The following is a tribute written by Dr Bruce Cattanach to his dear friend Joan MacLaren, a noted Boxer fancier who died on November 28 of cancer. As you read Dr Cattanach’s words, you will see that our breed has also lost a dear friend, who honored the traditions established by Frau Friederun Stockmann (see the photo at the bottom of this page), while at the same time, acknowledging and combating “modern-day” Boxer health threats like ARVC. Our deepest condolences to Joan's family and friends.
“Death lies on her like an untimely frost
Upon the sweetest flower of all the field.”
Upon the sweetest flower of all the field.”
Joan MacLaren of the long-established Scottish Braxburn Boxer kennel died peacefully on the Saturday morning, 28th November after a short but fiercely fought battle against lung cancer. Only a few weeks ago she was hammering away about Boxer cardiomyopathy and the new kidney disease in the breed, while excitedly telling me about a discovery she had made about the origins of the Boxer in some writings of Frau Stockman, perhaps the most important person in the development of the breed in
. But Joan’s main concerns at that moment were for her husband and family. Such was Joan’s life, and her dedication to everything important to her. Germany
Joan had an intense interest in animals and animal breeding from her school days. Boxers quickly became her breed of interest, and she started showing in the early post-war period, but when she married Jimmy MacLaren of Viewpark Scottie heritage, Braxburn Boxers were surely set to make waves. And they did. Numerous champions and significant winners were produced, but it was really the breeding rather than showing, that attracted Joan. Any visit to Braxburn kennels demonstrated dogs that never got near the show ring. They commonly lacked the flashy white markings demanded for the show ring, but invariably were of such excellent type and conformation that one could never help but be impressed. Presented free-standing as Continental practice, they showed a consistent picture of the archetypal Boxer.
And type was Joan’s watchword. She was an ardent follower of Frau Stockman, and had absorbed all her teachings on what a Boxer was and what it should be. Her friendship with Otto Donner, one of the main breed wardens for the German Boxer Club up to a few years ago was also a big influence. As a consequence of this Joan had very clear views on Boxer type and was quite forth-right in expressing these views which very often were not in accord with those in the British show scene, but she always stuck to her guns.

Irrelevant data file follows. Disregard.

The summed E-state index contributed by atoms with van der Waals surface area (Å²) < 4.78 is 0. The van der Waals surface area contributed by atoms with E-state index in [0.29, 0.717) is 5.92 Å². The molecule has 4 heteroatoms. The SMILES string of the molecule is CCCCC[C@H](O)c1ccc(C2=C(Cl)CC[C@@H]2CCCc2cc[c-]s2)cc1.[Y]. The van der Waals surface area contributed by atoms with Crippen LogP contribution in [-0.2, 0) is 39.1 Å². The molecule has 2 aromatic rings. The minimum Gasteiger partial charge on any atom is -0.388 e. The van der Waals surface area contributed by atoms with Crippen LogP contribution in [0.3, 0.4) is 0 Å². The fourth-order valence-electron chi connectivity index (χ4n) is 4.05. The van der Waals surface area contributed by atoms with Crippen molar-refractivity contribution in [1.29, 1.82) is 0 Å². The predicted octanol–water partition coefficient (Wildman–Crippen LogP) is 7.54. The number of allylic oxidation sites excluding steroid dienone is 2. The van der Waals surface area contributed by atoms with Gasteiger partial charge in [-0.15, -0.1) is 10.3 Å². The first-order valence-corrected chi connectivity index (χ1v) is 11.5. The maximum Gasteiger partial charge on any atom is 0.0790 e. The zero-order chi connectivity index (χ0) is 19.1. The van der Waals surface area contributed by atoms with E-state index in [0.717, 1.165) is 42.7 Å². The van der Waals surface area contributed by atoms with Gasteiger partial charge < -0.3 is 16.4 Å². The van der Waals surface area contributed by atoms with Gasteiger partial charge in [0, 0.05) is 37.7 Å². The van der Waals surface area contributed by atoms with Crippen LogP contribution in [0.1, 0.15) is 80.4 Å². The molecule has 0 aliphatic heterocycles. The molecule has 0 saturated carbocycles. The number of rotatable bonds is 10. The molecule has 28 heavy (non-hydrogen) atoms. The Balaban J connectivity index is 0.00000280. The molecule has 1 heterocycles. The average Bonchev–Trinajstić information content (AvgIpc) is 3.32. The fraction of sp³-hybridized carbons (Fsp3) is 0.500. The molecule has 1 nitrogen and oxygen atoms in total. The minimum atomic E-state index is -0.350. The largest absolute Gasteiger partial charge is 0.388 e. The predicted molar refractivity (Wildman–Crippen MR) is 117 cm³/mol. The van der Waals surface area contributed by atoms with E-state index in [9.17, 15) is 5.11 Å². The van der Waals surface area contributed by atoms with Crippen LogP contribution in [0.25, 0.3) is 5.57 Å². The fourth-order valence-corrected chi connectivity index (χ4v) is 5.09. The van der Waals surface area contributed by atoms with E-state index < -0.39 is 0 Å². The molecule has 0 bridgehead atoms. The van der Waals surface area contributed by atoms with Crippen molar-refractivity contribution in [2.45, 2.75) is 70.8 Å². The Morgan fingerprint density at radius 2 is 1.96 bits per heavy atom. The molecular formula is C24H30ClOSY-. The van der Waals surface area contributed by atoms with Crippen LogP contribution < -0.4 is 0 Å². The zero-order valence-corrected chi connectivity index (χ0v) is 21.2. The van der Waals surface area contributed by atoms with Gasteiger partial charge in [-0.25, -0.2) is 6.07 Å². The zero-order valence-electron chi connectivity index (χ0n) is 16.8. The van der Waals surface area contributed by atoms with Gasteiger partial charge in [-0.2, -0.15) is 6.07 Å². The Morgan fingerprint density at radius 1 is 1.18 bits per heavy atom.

Breeding animals invariably leads to unwanted defects at some time or another and Braxburn had its share. It was touched by the neurological disease, progressive axonopathy, in the 80s and Joan did all she could to help the establishment and operation of a breeding controls scheme that ultimately proved totally effective. When aortic stenosis was recognised as a breed problem, she had cardiologists from the
vet school visit the kennels every year to test all her dogs as well as those of colleagues of like minds. But it was an initially undefined heart condition in some of her dogs that caused her the most difficulties. This was eventually found to be the heart disease, cardiomyopathy, that the breed is still battling today, but she never denied or tried to cover up anything. Rather, she was immediately pressing the heart expert of the day, Professor Fisher of the Edinburgh , to investigate the problem. For Joan anything and everything untoward was investigated and not swept under the carpet. Glasgow Veterinary School
Joan was one of the earliest members of the Scottish Boxer Club and thereafter served the club in various offices. She and Jimmy were the core to the educational programmes on type and conformation that the club offered decades before current judges’ training schemes were thought of. Joan was a leading speaker in the British Boxer Club’s judges’ conference in the 80s. She was also the Scottish representative on the Breed Council sub-committee dealing with the KC’s drive to standardise all the breed standards, much to her total frustration.
While the Boxer was Braxburn’s breed of main interest, the MacLarens also showed a number of other breeds, these including Bostons, Corgis, Pugs, Scotties, and Whippets, and they also had some notably CC level successes with Beagles. In more recent years bantam chickens became a serious show interest and gave the MacLarens many successes. Breeding for type was always the key element.
The MacLaren household was unique. A cockatiel and a free-flying parrot ruled the roost indoors, and collections of the artwork of the multi-talented Frau Stockman as well as many other beautiful models and pictures adorned the rooms, but incubators with hatching chicks could often be found in odd places. Out of doors, masses of chickens of various varieties and geese were to be found, and in earlier times Joan kept milking goats and ponies and also rabbits, guinea pigs, and even fancy mice. Joan was the ultimate animal lover and stock breeder and she was a fountain of knowledge on all things concerned with animal breeding and genetics.
The Boxer breed has lost someone special with the death of Joan MacLaren. Sympathies go to husband Jimmy, daughter Mandy and son Jimmy. Joan will be greatly missed.